Racism is a reality for many Canadians of colour, and its effects can be damaging physically and psychologically. We asked Canadians to share their experiences of racism, self-care, self-love, and "paying it forward" for real change.
Janaya Khan is one of the organizing members of Black Lives Matter, Toronto Chapter, helping to coordinate a number of demonstrations across the city in response to high profile anti-Black police violence and murders in the U.S and Canada. Khan writes and speaks internationally on issues of anti-Black racism, state violence, human rights and social action.
What effect does repeat experiences of racism have on your well-being?
A couple of years ago, I stepped onto a bus in Toronto and as I walked past, a white man sitting on the bus called me the n-word. It was abrupt, antagonistic and violent. He proceeded to yell racial slurs and eventually stepped off the bus. No one intervened while he yelled and no one checked in with me about whether or not I was OK.
Being invested in social justice and doing this work feels like I am even more acutely aware of how violent and insidious racism is, from the continuous misspelling and mispronunciation of my name, to people touching my hair to living in a time where a movement like Black Lives Matter has to exist at all. It is in the appropriation of blackness to the public indictments of black children who are blamed for police murdering them, to mass incarceration across North America.
How do you practice self-care?
Being a boxer, you learn the sweet science, understand the combinations, have all the tools to be in the ring and know that you’re going to take some hits, but the punch that hurts is the one you didn’t see coming. We live in an imperialist, white-supremacist, capitalist, hetero-patriarchy, and I am a black, queer, gender non-conforming person that does politically conscious work. I have learned, anticipate and understand the ways that racism and anti-black racism are systemic and institutionalized, have the skills and tools to identify, challenge and aim to dismantle those same systems of power.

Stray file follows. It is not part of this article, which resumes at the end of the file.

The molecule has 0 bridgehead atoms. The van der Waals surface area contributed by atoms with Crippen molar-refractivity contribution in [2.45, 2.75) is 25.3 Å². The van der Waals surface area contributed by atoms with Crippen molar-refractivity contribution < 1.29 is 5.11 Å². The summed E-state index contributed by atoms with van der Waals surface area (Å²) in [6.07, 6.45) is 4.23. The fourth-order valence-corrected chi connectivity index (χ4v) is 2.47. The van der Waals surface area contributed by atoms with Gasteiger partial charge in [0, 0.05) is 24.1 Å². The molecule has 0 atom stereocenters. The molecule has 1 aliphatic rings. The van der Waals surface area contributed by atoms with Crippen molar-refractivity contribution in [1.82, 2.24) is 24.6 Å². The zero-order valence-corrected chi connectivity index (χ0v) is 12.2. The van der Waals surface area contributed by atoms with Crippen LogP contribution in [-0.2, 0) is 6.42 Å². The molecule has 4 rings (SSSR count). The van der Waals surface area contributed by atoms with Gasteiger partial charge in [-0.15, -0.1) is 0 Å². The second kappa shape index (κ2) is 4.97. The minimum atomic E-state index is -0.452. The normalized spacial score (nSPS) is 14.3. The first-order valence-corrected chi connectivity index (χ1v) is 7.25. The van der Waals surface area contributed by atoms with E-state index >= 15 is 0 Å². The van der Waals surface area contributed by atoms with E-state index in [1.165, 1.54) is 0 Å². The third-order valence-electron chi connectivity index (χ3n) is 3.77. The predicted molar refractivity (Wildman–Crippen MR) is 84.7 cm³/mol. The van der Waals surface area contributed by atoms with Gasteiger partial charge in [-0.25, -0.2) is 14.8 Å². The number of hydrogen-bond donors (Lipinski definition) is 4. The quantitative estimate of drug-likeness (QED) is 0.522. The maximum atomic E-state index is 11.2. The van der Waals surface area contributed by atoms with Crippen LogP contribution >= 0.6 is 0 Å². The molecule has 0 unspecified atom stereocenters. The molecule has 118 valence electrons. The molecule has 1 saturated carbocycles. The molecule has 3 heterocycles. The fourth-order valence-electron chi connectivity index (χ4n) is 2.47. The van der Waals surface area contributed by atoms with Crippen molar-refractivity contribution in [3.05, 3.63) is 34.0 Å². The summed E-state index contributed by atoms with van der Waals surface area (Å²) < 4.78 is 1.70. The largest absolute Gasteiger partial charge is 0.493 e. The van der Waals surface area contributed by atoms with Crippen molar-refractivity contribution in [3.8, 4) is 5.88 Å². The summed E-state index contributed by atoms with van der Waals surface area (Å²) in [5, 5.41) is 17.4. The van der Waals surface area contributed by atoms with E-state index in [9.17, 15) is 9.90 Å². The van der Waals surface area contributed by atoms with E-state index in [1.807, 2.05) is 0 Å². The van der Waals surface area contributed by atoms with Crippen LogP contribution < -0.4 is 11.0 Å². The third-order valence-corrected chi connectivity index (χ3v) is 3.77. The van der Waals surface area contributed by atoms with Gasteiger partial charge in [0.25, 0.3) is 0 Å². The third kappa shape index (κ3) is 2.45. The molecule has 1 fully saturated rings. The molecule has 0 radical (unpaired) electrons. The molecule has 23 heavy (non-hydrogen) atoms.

Yet every time racism rears its ugly head it still feels like the punch you didn’t see coming. That punch feels unbalancing, it ricochets throughout my body and shakes my sense of control. The difference is that in boxing, getting into the ring is my choice. I decide and consent to it. The violence of racism is the absence of choice.
What is the relationship between self-care and working toward change?
Self-care for me is an embodiment of my politic. It is not a prioritization of the self so much as a collectivized understanding of care and a centralization of blackness. When I am shutting down a highway, or sharing food in my community, boosting a homie’s project or crashing a police board meeting, those are acts of radical self-care. Boxing is another way that I practice self-care and a skill set that I share with my community ... What I have learned in the ring, I practice in my activism. The first rule of boxing is protect yourself at all times, and as someone who is black and socialized as a woman, that is a revolutionary frame of mind.
This interview has been condensed from its original format.